Quick Takes: Abigail Spencer of Timeless

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Spencer (foreground) visits the ’40s in “Timeless”

One network series with a fun premise this season is Timeless. It premieres Monday night at 10 p.m. ET/PT on NBC and Global.

The Vancouver-lensed sci-fi drama stars Goran Visnjic (ER) as a dangerous fugitive who steals a top-secret time machine. Chasing after him won’t be easy, so the U.S. government rounds up three experts they feel can track him down through time: a history professor (played by Abigail Spencer), a soldier (Matt Lanter from 90210) and a scientist (Malcolm Barrett).

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Lanter, Spencer and Barrett in their early ’70s duds for the Watergate episode

I met all four last month on location, along with Canadian-born co-star Chad Rook, who plays Visnjic’s shifty accomplice. They were shooting scenes set in June of 1972, just days after the Watergate break-in. Read more about that set visit here at this feature I wrote for The Canadian Press.

Abigail Spencer plays historian Lucy Preston on the series. The friendly Florida-native previously starred on Rectify and had recurring roles on Mad Men, True Detective and Suits. On this series, she’s definitely into all her time travel costume changes.

This must be a fun series to work on.

I’m a total fashion history geek. I love vintage clothing. I love the history of fashion, so every episode I come out in my historical piece.

If you could wear clothes from any era, which time period would you select?

I would do the ’40s. Very Katharine Hepburn “Philadelphia Story.” Lots of things that move.  I really love the ’40s, I love that era. It’s so romantic to me for some reason. I love the fashion, I love the look.

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Hepburn in “The Philadelphia Story” with co-stars Cary Grant, Jimmy Stewart and John Howard

Speaking of clothing, you worked on Suits in Toronto. Have you worked in Vancouver before?

I did a movie called “This Means War” here. I’ve been shooting in Atlanta for four years on Rectify. We wrapped a week before I came and started shooting here.

What made you want to be Lucy?

It,s very different than anything else I’ve ever done. Honestly, I saw the goofball in her. I think there is a chance for intellect. She’a an intellectual and she’s a total goofball. That’s the way I saw her anyway. I didn’t want to play a hero, I wanted to play someone put in extraordinary circumstances.

Tell us a little bit about this character.

We meet her in her element; she is a historian. A very respected historian is what they keep telling me — one of the country’s foremost historians. I’m like, “Really? Are you sure?”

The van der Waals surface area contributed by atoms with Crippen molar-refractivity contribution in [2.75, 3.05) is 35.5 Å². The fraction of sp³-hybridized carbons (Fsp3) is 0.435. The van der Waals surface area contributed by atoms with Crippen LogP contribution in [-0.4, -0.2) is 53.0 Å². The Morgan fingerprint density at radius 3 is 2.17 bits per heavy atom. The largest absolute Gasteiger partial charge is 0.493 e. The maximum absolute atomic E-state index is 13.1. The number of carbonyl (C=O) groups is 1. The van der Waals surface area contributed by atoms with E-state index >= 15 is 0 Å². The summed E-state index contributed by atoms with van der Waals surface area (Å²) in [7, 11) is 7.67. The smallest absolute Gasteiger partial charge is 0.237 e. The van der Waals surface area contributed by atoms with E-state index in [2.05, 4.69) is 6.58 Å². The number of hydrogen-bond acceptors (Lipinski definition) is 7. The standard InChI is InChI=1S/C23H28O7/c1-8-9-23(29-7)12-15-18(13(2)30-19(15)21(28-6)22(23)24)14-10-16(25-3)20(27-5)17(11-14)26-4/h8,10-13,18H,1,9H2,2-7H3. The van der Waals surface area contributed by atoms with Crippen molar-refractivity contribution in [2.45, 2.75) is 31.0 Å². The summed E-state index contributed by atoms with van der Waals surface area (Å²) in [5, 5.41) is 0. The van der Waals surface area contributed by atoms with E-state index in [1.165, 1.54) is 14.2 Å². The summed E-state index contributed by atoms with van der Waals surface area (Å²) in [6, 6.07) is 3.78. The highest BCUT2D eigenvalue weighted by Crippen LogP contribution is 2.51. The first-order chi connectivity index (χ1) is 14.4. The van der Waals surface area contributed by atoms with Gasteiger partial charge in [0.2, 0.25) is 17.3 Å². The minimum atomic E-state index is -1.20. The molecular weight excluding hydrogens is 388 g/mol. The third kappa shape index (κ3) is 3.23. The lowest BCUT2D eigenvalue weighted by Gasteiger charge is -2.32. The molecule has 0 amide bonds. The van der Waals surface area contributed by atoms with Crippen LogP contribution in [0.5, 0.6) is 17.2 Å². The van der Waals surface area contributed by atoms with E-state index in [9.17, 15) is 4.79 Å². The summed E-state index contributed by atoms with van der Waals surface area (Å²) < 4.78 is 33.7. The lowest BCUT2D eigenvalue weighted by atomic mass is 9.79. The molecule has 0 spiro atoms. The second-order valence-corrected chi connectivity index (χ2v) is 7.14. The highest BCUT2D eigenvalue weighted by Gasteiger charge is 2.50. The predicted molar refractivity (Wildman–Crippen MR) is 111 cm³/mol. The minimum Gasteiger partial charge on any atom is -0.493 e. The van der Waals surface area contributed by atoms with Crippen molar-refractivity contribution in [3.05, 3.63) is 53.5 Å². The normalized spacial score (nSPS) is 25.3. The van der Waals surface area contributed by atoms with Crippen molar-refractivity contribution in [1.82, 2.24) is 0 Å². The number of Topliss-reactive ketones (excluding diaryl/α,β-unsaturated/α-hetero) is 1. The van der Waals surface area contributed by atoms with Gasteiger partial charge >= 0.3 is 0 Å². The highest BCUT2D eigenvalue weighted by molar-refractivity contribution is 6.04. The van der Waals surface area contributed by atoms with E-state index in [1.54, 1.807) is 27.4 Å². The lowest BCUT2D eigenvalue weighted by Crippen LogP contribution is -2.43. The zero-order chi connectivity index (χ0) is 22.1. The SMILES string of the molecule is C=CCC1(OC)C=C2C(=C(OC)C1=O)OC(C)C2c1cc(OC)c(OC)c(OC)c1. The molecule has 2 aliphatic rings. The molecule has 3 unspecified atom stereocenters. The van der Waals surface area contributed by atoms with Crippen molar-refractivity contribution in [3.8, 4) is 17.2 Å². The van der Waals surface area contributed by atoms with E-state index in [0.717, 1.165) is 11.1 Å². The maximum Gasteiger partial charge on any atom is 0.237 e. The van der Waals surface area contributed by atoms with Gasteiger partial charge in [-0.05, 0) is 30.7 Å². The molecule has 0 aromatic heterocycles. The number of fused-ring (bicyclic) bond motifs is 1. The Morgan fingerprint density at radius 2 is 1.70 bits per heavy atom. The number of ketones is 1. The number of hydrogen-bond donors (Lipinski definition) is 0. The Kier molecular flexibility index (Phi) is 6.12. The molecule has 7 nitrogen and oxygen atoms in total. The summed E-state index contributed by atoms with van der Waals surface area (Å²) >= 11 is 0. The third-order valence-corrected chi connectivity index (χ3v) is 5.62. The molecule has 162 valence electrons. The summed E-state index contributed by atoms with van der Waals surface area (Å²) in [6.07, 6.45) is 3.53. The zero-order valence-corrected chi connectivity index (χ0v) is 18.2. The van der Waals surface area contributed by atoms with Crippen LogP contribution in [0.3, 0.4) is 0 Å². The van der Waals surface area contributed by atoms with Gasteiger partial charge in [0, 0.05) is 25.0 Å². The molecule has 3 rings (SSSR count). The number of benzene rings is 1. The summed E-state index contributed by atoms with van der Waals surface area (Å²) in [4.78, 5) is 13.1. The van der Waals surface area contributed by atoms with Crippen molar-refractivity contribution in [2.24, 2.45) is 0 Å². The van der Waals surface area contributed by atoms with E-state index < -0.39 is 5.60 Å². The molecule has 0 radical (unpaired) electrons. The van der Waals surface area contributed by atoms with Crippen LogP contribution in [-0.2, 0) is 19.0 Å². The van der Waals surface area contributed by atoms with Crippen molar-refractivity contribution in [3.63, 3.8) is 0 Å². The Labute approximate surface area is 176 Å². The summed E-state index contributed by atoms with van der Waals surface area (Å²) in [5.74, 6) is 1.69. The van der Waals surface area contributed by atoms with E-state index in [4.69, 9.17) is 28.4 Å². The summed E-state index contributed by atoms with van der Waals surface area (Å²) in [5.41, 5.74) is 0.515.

When you go home with Lucy you meet her sister, you see her mother’s very sick. There’s a knock at the door: “Lucy Prescott — come with us.” The government is asking her to come to this secret warehouse where she discovers that time travel is real and because they can’t take Google back in time, she’s the only one who’s got all the historical information in her head.

What gets revealed is that she’s not really ready of this mission—she only knows history. That is her passion and her purpose.

When did you first know you wanted to be an actress?

My mother likes to say, “In the womb.” She says I came out just telling people what to do, putting it all together.

I’ve tried to quit several times. When I quit, it comes and gets me, so I think there’s really something there.

Hard to quit, I would imagine, when it is such a great time to be on television.

I have played incredible roles on television. Mad Man—that changed my career. I was working for 10 years before Mad Men came along. He changed my career, Matt Weiner. He’s delightful, we really get along and we keep in touch., I adore him.

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The Timeless trio (l-r) Spencer, Barrett and Lanter

What else drew you to this series?

These are three total strangers thrown together in an extraordinary circumstance and that’s what I love about it. It’s kind of like the experience of coming here and making this show. You leave your home, you all come together, you’re all making one thing, you’re with each other all the time and you’re having to…you’re ordinary people having to do something really extraordinary so you cling to the people you’re going through that experience with.

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